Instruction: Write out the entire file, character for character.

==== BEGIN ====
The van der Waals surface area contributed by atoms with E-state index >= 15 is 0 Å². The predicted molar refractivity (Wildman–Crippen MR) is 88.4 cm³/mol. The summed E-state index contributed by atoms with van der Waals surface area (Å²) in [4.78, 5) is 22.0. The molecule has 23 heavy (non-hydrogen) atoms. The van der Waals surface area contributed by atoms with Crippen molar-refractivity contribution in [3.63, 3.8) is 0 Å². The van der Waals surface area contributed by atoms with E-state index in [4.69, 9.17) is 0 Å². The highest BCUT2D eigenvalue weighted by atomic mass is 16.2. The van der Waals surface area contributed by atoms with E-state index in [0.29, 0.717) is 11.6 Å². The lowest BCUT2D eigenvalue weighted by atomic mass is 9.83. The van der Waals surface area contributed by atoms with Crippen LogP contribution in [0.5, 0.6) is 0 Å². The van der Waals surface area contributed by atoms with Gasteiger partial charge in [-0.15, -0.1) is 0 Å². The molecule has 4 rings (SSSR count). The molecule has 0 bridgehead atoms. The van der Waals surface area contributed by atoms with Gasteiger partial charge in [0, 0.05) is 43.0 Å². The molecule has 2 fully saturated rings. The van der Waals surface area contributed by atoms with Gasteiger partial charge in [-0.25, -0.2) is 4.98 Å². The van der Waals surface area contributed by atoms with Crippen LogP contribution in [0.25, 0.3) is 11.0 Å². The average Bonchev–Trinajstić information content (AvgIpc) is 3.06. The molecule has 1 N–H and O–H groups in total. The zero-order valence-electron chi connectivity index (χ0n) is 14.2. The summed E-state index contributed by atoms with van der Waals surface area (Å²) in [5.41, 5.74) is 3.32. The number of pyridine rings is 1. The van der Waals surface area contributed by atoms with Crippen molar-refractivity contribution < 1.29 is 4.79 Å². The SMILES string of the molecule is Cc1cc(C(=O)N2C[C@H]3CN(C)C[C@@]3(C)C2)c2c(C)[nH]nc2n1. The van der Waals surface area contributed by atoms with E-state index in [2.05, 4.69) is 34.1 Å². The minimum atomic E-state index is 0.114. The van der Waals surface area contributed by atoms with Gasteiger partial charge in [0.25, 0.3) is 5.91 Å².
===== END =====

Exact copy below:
The van der Waals surface area contributed by atoms with E-state index >= 15 is 0 Å². The predicted molar refractivity (Wildman–Crippen MR) is 88.4 cm³/mol. The summed E-state index contributed by atoms with van der Waals surface area (Å²) in [4.78, 5) is 22.0. The molecule has 23 heavy (non-hydrogen) atoms. The van der Waals surface area contributed by atoms with Crippen molar-refractivity contribution in [3.63, 3.8) is 0 Å². The van der Waals surface area contributed by atoms with E-state index in [4.69, 9.17) is 0 Å². The highest BCUT2D eigenvalue weighted by atomic mass is 16.2. The van der Waals surface area contributed by atoms with E-state index in [0.29, 0.717) is 11.6 Å². The lowest BCUT2D eigenvalue weighted by atomic mass is 9.83. The van der Waals surface area contributed by atoms with Crippen LogP contribution in [0.5, 0.6) is 0 Å². The van der Waals surface area contributed by atoms with Gasteiger partial charge in [-0.15, -0.1) is 0 Å². The molecule has 4 rings (SSSR count). The molecule has 0 bridgehead atoms. The van der Waals surface area contributed by atoms with Gasteiger partial charge in [0, 0.05) is 43.0 Å². The molecule has 2 fully saturated rings. The van der Waals surface area contributed by atoms with Gasteiger partial charge in [-0.25, -0.2) is 4.98 Å². The van der Waals surface area contributed by atoms with Crippen LogP contribution in [0.25, 0.3) is 11.0 Å². The average Bonchev–Trinajstić information content (AvgIpc) is 3.06. The molecule has 1 N–H and O–H groups in total. The zero-order valence-electron chi connectivity index (χ0n) is 14.2. The summed E-state index contributed by atoms with van der Waals surface area (Å²) in [5.41, 5.74) is 3.32. The number of pyridine rings is 1. The van der Waals surface area contributed by atoms with Crippen molar-refractivity contribution < 1.29 is 4.79 Å². The SMILES string of the molecule is Cc1cc(C(=O)N2C[C@H]3CN(C)C[C@@]3(C)C2)c2c(C)[nH]nc2n1. The van der Waals surface area contributed by atoms with E-state index in [2.05, 4.69) is 34.1 Å². The minimum atomic E-state index is 0.114. The van der Waals surface area contributed by atoms with Gasteiger partial charge in [0.25, 0.3) is 5.91 Å².